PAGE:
 Shielding material placed between the radiation source and personnel will reduce the radiation intensity by attenuation, and thus reduce the exposure received.  Attenuation: process by which a beam of radiation is reduced in intensity by absorption or scatter in the medium. Shielding - Photons

 Shielding equation for gamma and x-ray radiation: I = intensity after passing through shield

I0= initial intensity of source µ = constant related to ability of material to block radiation x = thickness of shielding material

− μx I = Ioe Half-Value Layer

 Another way of determining shielding efficiency is by using the Half-Value Layer (HVL)  HVL: The thickness of a shielding material required to reduce the intensity of the radiation by one half.  This is commonly used for x-ray sources in which the photons have a range of  Is related to µ by: HVL = 0.693/µ  HVL equation: I I = 0 2n where n = number of half-value layers Dose Monitoring

 Exposure Monitoring  External is measured by personal monitoring devices. Personal monitoring is required when it is likely that an individual will receive in 1 year, a dose that is in excess of 10% of the allowed dose.  Not used for H-3, C-14, or S-35 Dose Monitoring

 At the University of Florida, whole body doses are determined using an optically stimulated luminescence (Luxel).  This badge shall be worn on the front part of the body somewhere between the waist and the collar. Dose Monitoring

Luxel Dosimeter: Dose Limits

 Maximum Permissible Exposure for Occupational Workers

Whole Body: 5.0 REM /year Eye: 15 REM /year Skin or Extremity: 50 REM /year 50 REM equivalent to any individual organ or tissue /year Dose Limits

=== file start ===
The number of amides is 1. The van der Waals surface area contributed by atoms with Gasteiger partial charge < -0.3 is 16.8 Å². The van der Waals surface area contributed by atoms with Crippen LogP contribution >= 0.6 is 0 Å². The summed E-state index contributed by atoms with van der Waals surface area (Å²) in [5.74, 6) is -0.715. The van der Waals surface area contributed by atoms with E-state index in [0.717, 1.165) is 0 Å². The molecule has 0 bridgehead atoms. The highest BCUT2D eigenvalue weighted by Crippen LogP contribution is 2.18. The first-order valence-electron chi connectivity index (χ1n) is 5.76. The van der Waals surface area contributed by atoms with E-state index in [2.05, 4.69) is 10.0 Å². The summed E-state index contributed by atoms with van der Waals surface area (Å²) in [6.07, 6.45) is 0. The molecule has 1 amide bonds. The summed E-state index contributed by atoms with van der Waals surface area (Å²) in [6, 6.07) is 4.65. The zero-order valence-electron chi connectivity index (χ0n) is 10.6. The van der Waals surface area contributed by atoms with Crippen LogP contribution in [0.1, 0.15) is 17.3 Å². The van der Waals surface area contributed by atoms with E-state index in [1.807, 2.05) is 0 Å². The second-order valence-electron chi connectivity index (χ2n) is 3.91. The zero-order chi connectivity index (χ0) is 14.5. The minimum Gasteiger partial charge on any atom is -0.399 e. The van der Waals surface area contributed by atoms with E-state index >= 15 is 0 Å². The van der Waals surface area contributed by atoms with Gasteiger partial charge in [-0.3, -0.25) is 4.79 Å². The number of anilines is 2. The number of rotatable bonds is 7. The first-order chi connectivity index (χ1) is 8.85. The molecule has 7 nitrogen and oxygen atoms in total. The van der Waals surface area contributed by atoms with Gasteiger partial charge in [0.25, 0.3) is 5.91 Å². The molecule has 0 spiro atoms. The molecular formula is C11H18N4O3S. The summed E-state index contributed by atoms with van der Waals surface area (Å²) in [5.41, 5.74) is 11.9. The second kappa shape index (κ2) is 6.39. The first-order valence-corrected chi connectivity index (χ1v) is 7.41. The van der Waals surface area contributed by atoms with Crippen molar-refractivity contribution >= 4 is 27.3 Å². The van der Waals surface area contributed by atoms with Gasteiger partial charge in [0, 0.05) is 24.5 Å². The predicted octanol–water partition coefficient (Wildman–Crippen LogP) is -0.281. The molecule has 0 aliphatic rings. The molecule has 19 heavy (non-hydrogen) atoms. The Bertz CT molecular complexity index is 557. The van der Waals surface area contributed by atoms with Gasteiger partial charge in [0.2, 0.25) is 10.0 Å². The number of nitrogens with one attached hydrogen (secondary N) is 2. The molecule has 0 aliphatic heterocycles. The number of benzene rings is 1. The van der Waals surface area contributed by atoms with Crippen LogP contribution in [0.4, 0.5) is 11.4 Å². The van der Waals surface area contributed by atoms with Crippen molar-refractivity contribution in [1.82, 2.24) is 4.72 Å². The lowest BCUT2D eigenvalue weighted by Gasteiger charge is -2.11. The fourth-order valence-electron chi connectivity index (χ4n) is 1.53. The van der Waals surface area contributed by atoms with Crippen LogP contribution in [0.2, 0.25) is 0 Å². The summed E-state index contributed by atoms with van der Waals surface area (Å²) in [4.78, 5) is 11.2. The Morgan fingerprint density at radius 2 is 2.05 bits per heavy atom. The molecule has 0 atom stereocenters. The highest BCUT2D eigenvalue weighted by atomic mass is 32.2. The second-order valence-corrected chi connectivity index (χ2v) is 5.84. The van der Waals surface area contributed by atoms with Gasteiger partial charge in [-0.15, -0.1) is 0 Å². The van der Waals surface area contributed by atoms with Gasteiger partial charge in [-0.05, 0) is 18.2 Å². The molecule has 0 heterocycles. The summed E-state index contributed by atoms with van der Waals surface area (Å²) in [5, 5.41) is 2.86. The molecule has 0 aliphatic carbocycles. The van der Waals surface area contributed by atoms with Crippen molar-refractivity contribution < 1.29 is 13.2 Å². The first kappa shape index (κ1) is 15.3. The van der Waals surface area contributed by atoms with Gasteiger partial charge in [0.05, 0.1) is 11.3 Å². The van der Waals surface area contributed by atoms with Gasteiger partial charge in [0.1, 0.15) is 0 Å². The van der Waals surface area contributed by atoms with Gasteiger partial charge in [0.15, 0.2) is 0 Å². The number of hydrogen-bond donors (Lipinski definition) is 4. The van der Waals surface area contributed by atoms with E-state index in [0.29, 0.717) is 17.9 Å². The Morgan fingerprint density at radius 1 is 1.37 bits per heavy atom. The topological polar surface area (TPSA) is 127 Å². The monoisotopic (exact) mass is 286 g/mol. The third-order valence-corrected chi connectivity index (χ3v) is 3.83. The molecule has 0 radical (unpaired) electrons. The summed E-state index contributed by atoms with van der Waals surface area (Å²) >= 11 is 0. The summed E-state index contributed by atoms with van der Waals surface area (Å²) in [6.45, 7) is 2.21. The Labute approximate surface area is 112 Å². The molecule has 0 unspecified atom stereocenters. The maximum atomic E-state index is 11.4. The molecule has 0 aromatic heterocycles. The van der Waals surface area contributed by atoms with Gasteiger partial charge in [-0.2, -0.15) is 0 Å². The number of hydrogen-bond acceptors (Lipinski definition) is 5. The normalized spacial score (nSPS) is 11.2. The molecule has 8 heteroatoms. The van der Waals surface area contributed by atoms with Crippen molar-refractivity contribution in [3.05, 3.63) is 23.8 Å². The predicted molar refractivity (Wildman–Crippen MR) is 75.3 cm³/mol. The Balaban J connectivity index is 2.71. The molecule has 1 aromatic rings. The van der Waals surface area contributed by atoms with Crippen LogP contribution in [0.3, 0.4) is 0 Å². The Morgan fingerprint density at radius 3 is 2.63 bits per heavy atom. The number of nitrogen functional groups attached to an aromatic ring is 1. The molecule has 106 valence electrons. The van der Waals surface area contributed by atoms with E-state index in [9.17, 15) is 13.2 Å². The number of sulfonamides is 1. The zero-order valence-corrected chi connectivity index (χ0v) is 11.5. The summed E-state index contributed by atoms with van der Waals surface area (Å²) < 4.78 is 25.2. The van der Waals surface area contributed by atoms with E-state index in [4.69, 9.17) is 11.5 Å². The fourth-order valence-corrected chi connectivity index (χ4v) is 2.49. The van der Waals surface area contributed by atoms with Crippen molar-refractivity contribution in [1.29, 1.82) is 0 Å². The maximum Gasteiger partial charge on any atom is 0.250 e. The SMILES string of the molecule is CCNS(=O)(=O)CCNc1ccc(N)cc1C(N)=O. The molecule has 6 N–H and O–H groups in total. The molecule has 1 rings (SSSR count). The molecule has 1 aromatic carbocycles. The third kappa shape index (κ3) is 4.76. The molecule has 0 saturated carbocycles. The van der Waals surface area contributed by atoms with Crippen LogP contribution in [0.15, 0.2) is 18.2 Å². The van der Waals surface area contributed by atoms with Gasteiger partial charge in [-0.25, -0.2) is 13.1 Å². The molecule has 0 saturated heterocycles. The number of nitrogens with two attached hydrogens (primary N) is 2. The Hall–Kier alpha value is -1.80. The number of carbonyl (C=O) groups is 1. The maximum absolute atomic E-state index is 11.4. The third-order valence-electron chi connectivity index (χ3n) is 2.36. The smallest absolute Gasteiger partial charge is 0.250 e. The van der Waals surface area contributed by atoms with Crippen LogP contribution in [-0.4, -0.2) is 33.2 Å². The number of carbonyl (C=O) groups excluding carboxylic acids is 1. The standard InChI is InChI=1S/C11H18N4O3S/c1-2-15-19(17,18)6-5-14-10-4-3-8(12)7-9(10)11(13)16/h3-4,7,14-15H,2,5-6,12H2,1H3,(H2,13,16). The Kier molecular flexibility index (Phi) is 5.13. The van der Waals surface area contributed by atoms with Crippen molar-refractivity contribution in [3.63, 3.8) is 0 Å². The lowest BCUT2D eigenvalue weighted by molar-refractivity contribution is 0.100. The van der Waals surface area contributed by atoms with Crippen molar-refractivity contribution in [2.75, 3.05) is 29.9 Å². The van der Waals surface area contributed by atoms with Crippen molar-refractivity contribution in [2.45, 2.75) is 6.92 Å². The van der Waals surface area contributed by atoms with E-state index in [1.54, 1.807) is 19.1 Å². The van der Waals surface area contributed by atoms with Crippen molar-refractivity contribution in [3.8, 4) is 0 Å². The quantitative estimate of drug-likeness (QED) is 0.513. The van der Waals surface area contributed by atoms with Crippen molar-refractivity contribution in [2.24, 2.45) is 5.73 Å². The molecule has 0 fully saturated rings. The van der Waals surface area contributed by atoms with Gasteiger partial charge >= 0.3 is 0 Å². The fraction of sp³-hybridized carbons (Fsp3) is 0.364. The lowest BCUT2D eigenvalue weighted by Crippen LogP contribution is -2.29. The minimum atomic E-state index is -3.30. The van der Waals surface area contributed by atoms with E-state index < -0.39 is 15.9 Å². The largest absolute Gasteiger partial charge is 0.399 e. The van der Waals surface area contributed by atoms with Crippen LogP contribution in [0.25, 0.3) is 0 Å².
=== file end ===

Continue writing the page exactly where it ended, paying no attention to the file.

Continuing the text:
 Occupational Dose limit for individual members of the public:  Total effective dose equivalent to individual members of the public shall not exceed 0.1 rem in a year. DNA is the primary target for biological damage Radiation Damage Mechanisms

1. Direct Action: Direct ionization of the DNA molecule, which may result in genetic damage.

2. Indirect Action: Radiation ionizes water, which causes free radicals to form. Free radicals attack targets such as DNA. Much more common. Possible Effects to Cells

1. Radiation may pass through cell without doing any damage. 2. Damage may occur but be repaired. 3. The damaged cell may reproduce in its damaged form. 4. The cell may die. LONG TERM EFFECTS

Delayed effects due to previous acute high dose exposures or from chronic low dose exposure over many years.  Cancer  Embryological Effects  Cataracts  Life span shortening Genetic Effects

• Genetic effects = heritable mutations to DNA • Seen in mammals but no convincing evidence in humans • Very difficult to measure due to subtle effects, long lifespans, uncertainties in background rate, and confounding factors • Japanese bomb survivors – 77,000 births with no substantial evidence of genetic effects Human Evidence of Radiation Carcinogenesis

 Radium dial painters  Radiologists and dentists  Uranium miners  Atomic bomb survivors  Patients receiving medical procedures Cancer Risk from Chronic Exposure From the NRC:

 LINEAR - An increase in dose results in a proportional increase in risk  NO-THRESHOLD - Any dose, no matter how small, produces some risk  The risk does not start at 0 because there is some risk of cancer, even with no occupational exposure.  Exposure to radiation is not a guarantee of harm. However, because of the linear, no-threshold model, more exposure means more risk, and there is no dose of radiation so small that it will not have some effect. EFFECTS ON EMBRYO AND FETUS

 Embryonic/fetal cells are rapidly dividing!  High sensitivity  Higher probability that damage will be reproduced over a large number of cells  Effects depend on stage of gestation

REGULATIONS FOR PREGNANT WORKERS 1. Limit embryo/fetus dose equivalent to 500 mrem (0.5 rem) total. 2. Once a becomes known limit embryo fetus dose equivalent to 50 mrem per month, excluding medical exposure 3. Wear two personnel monitors. Fetal monitor under apron at waist. Maternal, outside apron at collar. FEDERAL GUIDELINES FEDERAL REGISTER 1/27/87

“The health protection objectives…for the unborn should be achieved in accordance with the provisions of Title VII of the Civil Rights Act of 1964…with respect to discrimination in employment practices.”

-VOLUNTARY declaration of pregnancy to employer as soon as soon as possible. FEDERAL GUIDELINES FEDERAL REGISTER 1/27/87 Protection of the unborn is a joint responsibility of the employer and the worker.

Protection through: Use of protective equipment, worker self selection, and temporary job rotation.